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First modern treatise on oceanography, and a challenge to Machiavelli: rulers must be moral

BOTERO, Giovanni.
Aggiunte fatte ... alla sua ragion di stato ove si tratta dell... con una relatione del mare.
2 [part 1]) Delleccellenze de gli antichi capitani libri due. ...
3 [part 4]) Dellagilita della forze del prencipe libri due. ...
4 [part 3]) Della riputatione del prencipe libri due. ...
5 [part 2]) Discorso della neutralita [del prencipe] ...
6 [part 5]) Discroso[!] intorno alla fortificatione ...
7 [part 6]) Relationi del mare ...
Rome, Giorgio Ferrari, 1598. A preliminary part and 6 text parts in one volume. 4to. With a general title-page and 6 part-titles. Set in an italic type (cut by Robert Granjon) with incidental roman. Sheepskin parchment (ca. 1700?). [22], [2 blank]; 72; 46, [2 blank]; 31, [1 blank]; 15, [1 blank]; 14, [2 blank]; 31, [1 blank] pp.
€ 8,250
First edition of the first modern treatise on oceanography, by Giovanni Botero (1543/44-1617), along with the first editions of the same authors extensive additions to and expansions of his great 1589 treatise on political philosophy, Della ragion di stato libri dieci, which forcefully argues against the amoral view in Machiavellis 1532 Il princepe (The prince). Parts 2-4, for example, discuss the qualities that a ruler needs, with 31 pages devoted to the importance of reputation, which he had covered in half a page in 1589. His arguments that a ruler without morals cannot maintain a stable state certainly remain relevant today! Part 1 discusses great rulers of classical antiquity and part 5 discusses fortification.
Botero wrote while employed by Cardinal Federico Borromeo, Archbishop of Milan, his moral views were closely tied to his religious beliefs as a Catholic, Jesuit and admirer of Thomas Acquinas, and his ideas supported the Counter-Reformation, but his publications were widely read in many languages and appear to have had a mostly unacknowledged influence on a broad spectrum of writers, including Walter Raleigh, Tommaso Campanella, Thomas Hobbes, Edward Misselden, Montesquieu, Christopher Polhem and Veit Ludwig van Seckendorff.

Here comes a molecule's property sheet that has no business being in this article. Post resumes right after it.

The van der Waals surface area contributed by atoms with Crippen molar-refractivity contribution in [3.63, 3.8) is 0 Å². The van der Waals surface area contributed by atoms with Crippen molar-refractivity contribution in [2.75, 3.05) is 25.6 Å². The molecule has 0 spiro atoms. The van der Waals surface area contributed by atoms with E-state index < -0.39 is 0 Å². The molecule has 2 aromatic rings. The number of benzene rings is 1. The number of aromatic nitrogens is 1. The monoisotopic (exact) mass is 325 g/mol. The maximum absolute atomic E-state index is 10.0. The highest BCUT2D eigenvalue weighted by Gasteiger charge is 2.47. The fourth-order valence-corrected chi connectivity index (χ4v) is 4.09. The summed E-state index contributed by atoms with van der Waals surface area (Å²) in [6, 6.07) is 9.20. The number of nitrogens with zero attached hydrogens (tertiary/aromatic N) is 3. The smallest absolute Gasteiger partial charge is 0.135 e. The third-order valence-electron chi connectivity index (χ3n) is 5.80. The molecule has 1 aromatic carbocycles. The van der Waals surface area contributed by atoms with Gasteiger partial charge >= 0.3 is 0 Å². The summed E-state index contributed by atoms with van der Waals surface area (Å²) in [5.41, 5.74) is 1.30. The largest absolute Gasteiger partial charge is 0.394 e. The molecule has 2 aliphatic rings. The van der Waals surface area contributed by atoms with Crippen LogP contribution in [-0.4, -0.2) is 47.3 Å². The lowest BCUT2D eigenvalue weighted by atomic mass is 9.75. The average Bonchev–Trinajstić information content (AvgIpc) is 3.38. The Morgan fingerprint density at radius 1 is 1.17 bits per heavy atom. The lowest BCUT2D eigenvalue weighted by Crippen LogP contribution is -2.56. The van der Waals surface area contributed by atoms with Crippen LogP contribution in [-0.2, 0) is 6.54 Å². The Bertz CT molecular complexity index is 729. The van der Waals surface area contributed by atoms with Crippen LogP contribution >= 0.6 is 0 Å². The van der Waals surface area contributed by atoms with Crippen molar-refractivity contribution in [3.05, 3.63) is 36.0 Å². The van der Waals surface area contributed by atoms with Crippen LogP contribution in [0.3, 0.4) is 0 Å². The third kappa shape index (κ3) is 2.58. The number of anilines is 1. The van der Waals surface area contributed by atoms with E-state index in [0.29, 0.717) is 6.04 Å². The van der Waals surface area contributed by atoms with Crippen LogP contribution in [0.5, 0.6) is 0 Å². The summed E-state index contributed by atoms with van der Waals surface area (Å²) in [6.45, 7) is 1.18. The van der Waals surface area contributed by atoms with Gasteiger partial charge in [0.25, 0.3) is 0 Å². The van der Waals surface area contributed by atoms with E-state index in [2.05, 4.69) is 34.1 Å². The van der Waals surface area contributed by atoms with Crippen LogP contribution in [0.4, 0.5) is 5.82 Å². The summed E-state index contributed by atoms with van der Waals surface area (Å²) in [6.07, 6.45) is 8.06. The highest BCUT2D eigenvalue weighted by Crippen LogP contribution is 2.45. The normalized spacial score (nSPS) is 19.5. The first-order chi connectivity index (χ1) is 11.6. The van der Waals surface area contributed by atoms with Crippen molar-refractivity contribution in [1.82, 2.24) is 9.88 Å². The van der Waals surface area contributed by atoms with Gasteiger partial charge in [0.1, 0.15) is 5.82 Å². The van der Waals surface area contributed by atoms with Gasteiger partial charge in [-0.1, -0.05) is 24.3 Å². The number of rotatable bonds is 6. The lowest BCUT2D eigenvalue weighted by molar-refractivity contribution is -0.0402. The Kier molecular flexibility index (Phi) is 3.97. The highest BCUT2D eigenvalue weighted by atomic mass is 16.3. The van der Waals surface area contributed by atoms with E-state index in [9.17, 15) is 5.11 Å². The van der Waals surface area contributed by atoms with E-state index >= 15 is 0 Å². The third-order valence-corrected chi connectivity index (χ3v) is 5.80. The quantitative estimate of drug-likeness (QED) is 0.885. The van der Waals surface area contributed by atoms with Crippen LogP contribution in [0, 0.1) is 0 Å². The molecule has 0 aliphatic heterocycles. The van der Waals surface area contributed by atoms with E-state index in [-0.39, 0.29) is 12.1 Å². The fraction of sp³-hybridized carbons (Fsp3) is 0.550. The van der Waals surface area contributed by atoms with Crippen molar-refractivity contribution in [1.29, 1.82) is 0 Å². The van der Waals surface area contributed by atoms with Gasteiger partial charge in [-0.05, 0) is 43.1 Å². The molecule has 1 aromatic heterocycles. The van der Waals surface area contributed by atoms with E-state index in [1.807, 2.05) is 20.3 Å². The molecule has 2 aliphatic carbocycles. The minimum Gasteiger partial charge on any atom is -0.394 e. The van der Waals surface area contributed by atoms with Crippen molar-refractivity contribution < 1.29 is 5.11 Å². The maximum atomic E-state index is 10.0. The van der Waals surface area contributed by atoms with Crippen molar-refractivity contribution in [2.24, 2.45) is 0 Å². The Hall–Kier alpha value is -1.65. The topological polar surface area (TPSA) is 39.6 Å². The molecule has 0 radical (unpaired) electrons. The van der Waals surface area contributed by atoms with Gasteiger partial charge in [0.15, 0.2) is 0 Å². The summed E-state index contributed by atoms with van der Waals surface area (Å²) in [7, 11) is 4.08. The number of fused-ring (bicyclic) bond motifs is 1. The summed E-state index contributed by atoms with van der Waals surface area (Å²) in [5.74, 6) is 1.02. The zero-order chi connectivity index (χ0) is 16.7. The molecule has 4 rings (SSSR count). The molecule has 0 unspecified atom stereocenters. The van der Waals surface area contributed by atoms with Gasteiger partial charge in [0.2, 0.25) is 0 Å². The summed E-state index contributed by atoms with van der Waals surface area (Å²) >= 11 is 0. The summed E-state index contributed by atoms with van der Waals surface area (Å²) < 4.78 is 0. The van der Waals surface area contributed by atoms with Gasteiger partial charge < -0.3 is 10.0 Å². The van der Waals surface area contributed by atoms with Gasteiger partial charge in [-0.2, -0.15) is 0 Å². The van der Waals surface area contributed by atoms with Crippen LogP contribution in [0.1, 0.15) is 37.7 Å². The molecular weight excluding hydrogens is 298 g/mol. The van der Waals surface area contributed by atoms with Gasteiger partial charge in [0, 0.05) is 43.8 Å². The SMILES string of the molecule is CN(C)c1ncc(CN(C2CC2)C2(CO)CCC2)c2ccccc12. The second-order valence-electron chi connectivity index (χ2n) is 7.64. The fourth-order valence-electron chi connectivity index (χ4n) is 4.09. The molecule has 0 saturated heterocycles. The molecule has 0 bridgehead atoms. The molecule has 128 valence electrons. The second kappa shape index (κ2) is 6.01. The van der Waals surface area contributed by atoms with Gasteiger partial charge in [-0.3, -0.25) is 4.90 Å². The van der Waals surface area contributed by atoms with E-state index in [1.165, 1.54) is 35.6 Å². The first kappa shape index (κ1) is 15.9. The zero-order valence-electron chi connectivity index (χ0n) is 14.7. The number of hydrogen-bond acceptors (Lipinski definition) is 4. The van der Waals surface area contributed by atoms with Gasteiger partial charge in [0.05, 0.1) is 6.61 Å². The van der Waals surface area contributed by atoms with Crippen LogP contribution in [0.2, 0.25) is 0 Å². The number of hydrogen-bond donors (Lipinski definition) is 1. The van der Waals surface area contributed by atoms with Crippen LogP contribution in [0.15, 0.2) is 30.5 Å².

The treatise on oceanography is wholly new here and also ahead of its time. In nine chapters it covers the relative proportions of sea and land; the depth of the sea; the reasons why seas do not rise, even though rivers flow into them; physical qualities, including salinity and colour; dynamic aspects, including waves, tides and currents (3 chapters) and the geographical divisions into seas and oceans.
The seven parts of this work were clearly designed to be issued together (the general title-page lists each of the 6 text parts and is followed by an index to each part in the same order), though each has its own series of page numbers and quire signatures. The parts are not numbered, but the preliminaries of the text parts are dated, giving nearly the same order as the title-page and indexes from 1 February to 5 March 1598.
An English translation of the 1589 Ragion di stato recently appeared in the series Cambridge texts in the history of political thought, which notes its great importance and that in spite of its enormous influence it remains little known among todays scholars. The present additions have also been unjustly overlooked.
With a contemporary(?) owners name on the title-page, difficult to make out, a few contemporary manuscript notes in the fore-edge margin (some slightly shaved: although the endpapers may be contemporary.The second and fourth text parts (following the order on the title-page) are here interchanged. With a tear along the gutter fold at the foot of the general title-page, mostly marginal water stains and about 4 sheets slightly browned, but otherwise in good condition and complete with all three blank leaves. An unjustly overlooked work by a political philosopher who was ahead of his time, including the first modern treatise on oceanography. ICCU CNCE 7296; USTC 816583; cf. Cipolla, Guns and sails in the early phase of European expansion 1400-1700, p. 166 (1659 Venice ed.); for Botero and his work: Botero (Benedittini & Descendre, eds.), Della ragion di stato (2016); Botero (Robert Bireley ed.), The reason of state (2017); Peter Burke, "Tacitism, sceptisism, and reason of state", in: Cambridge history of political thought 1450-1700, pp. 479-499; Reinert & Carpenter, German language economic best sellers ...: also introducing Giovanni Botero ...", in: Rössner, Economic growth and the origins of modern political economy (2016).
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